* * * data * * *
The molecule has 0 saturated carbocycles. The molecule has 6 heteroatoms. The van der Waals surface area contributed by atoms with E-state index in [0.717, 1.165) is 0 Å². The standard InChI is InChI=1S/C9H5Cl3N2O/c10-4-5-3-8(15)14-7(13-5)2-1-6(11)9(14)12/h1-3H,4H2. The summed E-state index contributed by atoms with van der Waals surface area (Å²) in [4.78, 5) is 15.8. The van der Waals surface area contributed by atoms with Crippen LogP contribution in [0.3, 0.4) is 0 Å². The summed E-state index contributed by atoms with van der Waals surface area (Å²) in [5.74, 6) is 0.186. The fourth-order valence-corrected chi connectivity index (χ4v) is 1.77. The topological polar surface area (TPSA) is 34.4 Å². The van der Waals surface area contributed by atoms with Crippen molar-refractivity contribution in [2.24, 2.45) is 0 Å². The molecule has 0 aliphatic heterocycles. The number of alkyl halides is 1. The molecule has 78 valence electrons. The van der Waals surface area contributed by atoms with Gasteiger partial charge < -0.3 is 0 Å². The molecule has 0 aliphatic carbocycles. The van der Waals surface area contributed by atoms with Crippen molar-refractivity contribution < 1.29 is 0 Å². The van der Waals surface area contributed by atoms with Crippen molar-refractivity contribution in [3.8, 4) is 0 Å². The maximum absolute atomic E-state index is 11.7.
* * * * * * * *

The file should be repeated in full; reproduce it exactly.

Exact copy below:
The molecule has 0 saturated carbocycles. The molecule has 6 heteroatoms. The van der Waals surface area contributed by atoms with E-state index in [0.717, 1.165) is 0 Å². The standard InChI is InChI=1S/C9H5Cl3N2O/c10-4-5-3-8(15)14-7(13-5)2-1-6(11)9(14)12/h1-3H,4H2. The summed E-state index contributed by atoms with van der Waals surface area (Å²) in [4.78, 5) is 15.8. The van der Waals surface area contributed by atoms with Crippen LogP contribution in [0.3, 0.4) is 0 Å². The summed E-state index contributed by atoms with van der Waals surface area (Å²) in [5.74, 6) is 0.186. The fourth-order valence-corrected chi connectivity index (χ4v) is 1.77. The topological polar surface area (TPSA) is 34.4 Å². The van der Waals surface area contributed by atoms with Crippen molar-refractivity contribution in [2.24, 2.45) is 0 Å². The molecule has 0 aliphatic heterocycles. The number of alkyl halides is 1. The molecule has 78 valence electrons. The van der Waals surface area contributed by atoms with Gasteiger partial charge < -0.3 is 0 Å². The molecule has 0 aliphatic carbocycles. The van der Waals surface area contributed by atoms with Crippen molar-refractivity contribution < 1.29 is 0 Å². The van der Waals surface area contributed by atoms with Crippen molar-refractivity contribution in [3.8, 4) is 0 Å². The maximum absolute atomic E-state index is 11.7.